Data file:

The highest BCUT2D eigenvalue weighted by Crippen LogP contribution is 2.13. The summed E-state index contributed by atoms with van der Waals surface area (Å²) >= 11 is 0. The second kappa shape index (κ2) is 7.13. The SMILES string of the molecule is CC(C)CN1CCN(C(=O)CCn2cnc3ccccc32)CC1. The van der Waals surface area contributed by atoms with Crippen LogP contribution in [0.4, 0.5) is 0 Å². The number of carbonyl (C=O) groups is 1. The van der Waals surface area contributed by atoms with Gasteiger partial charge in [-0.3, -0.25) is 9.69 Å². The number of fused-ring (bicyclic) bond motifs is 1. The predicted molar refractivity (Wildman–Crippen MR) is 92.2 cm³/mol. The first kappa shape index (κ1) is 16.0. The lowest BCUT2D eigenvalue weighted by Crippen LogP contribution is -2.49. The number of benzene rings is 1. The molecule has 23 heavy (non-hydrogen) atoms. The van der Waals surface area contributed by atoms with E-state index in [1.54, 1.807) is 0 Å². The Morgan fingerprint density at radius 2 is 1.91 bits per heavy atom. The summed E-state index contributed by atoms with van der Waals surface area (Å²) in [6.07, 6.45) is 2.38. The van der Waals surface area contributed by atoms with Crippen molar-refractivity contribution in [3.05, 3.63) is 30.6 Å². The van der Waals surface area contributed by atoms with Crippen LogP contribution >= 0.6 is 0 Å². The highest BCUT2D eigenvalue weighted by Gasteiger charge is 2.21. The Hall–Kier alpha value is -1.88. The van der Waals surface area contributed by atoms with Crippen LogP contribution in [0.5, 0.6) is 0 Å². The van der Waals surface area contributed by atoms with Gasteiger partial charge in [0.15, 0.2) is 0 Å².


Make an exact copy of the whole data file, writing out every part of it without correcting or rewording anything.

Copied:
The highest BCUT2D eigenvalue weighted by Crippen LogP contribution is 2.13. The summed E-state index contributed by atoms with van der Waals surface area (Å²) >= 11 is 0. The second kappa shape index (κ2) is 7.13. The SMILES string of the molecule is CC(C)CN1CCN(C(=O)CCn2cnc3ccccc32)CC1. The van der Waals surface area contributed by atoms with Crippen LogP contribution in [0.4, 0.5) is 0 Å². The number of carbonyl (C=O) groups is 1. The van der Waals surface area contributed by atoms with Gasteiger partial charge in [-0.3, -0.25) is 9.69 Å². The number of fused-ring (bicyclic) bond motifs is 1. The predicted molar refractivity (Wildman–Crippen MR) is 92.2 cm³/mol. The first kappa shape index (κ1) is 16.0. The lowest BCUT2D eigenvalue weighted by Crippen LogP contribution is -2.49. The number of benzene rings is 1. The molecule has 23 heavy (non-hydrogen) atoms. The van der Waals surface area contributed by atoms with E-state index in [1.54, 1.807) is 0 Å². The Morgan fingerprint density at radius 2 is 1.91 bits per heavy atom. The summed E-state index contributed by atoms with van der Waals surface area (Å²) in [6.07, 6.45) is 2.38. The van der Waals surface area contributed by atoms with Crippen molar-refractivity contribution in [3.05, 3.63) is 30.6 Å². The van der Waals surface area contributed by atoms with Crippen LogP contribution >= 0.6 is 0 Å². The highest BCUT2D eigenvalue weighted by Gasteiger charge is 2.21. The Hall–Kier alpha value is -1.88. The van der Waals surface area contributed by atoms with Crippen LogP contribution in [0.5, 0.6) is 0 Å². The van der Waals surface area contributed by atoms with Gasteiger partial charge in [0.15, 0.2) is 0 Å².